Volunteers maintain environmental studies garden

“I’m here because I drive past the gardens and horticulture section all the time, and I was curious as to who maintained it and what it looks like.” Said Lina fasheh, 19, criminology. (Shirley Smith)

Shirley Smith

Extra credit-seeking Saddleback College students volunteered at the California native plant garden behind the TAS building on March 13.

The garden is not funded nor maintained by the college. Rather, students constructed it in 1990 by donated materials and supplies.

Since then, volunteer students have maintained the garden with its approximate one hundred native plants including: California lilac, coffee berry and live oaks. These are planted in groupings to designate the six different California ecosystems and are marked with large markers, made and donated by the art department.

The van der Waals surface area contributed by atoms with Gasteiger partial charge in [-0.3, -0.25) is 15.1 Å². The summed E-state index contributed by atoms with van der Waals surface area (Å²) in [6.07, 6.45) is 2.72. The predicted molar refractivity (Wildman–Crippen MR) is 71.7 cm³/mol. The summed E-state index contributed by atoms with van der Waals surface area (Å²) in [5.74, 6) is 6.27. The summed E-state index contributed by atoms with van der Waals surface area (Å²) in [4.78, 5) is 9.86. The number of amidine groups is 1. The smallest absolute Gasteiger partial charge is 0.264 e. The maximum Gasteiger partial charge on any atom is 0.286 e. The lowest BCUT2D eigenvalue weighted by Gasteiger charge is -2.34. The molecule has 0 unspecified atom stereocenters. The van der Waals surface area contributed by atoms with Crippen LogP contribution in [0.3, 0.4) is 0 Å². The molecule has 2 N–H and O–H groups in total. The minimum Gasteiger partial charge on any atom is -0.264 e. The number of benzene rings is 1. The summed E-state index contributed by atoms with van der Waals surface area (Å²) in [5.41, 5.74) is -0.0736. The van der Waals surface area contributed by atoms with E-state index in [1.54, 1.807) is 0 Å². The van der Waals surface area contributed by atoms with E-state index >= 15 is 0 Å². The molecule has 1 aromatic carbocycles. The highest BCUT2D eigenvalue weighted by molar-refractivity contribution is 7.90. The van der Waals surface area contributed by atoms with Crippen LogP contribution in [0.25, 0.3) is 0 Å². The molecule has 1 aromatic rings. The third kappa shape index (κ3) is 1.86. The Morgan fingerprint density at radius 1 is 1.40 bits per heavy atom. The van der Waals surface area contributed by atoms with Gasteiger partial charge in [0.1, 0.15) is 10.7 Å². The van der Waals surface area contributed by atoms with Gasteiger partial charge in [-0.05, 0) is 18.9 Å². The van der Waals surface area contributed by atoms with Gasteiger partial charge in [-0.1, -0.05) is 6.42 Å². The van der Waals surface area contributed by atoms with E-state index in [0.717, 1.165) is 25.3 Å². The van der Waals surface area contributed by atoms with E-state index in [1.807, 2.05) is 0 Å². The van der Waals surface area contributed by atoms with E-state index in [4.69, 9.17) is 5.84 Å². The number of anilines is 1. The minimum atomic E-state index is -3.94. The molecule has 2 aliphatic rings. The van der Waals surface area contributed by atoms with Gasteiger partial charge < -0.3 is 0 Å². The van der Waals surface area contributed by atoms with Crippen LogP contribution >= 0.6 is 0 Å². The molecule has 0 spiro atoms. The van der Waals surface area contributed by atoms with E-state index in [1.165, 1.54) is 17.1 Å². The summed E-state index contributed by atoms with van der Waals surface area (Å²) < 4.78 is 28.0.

John Richards, lab technician and assistant professor in environmental studies, leads volunteers about 15 times a year to whatever chores need to be done. He imparts knowledge about the plants along the way. 

Controlling the wheelbarrow, Lina Fasheh, 19, criminology said, “I’m here, because I drive past the gardens and horticulture section all the time, and I was curious as to who maintained it and what it looks like.”

“We are going to do some work in preparing the surface so we don’t have any weed growth in the summer,” Richards said.

“It’s a good intro to hands on application to the classes I’m taking,” Lauren McIntyre, 23, environmental studies said, scooping mulch into the wheelbarrow. 

According to Richards, the number of students varies from 2 to 52. Many students are looking to boost their grades.

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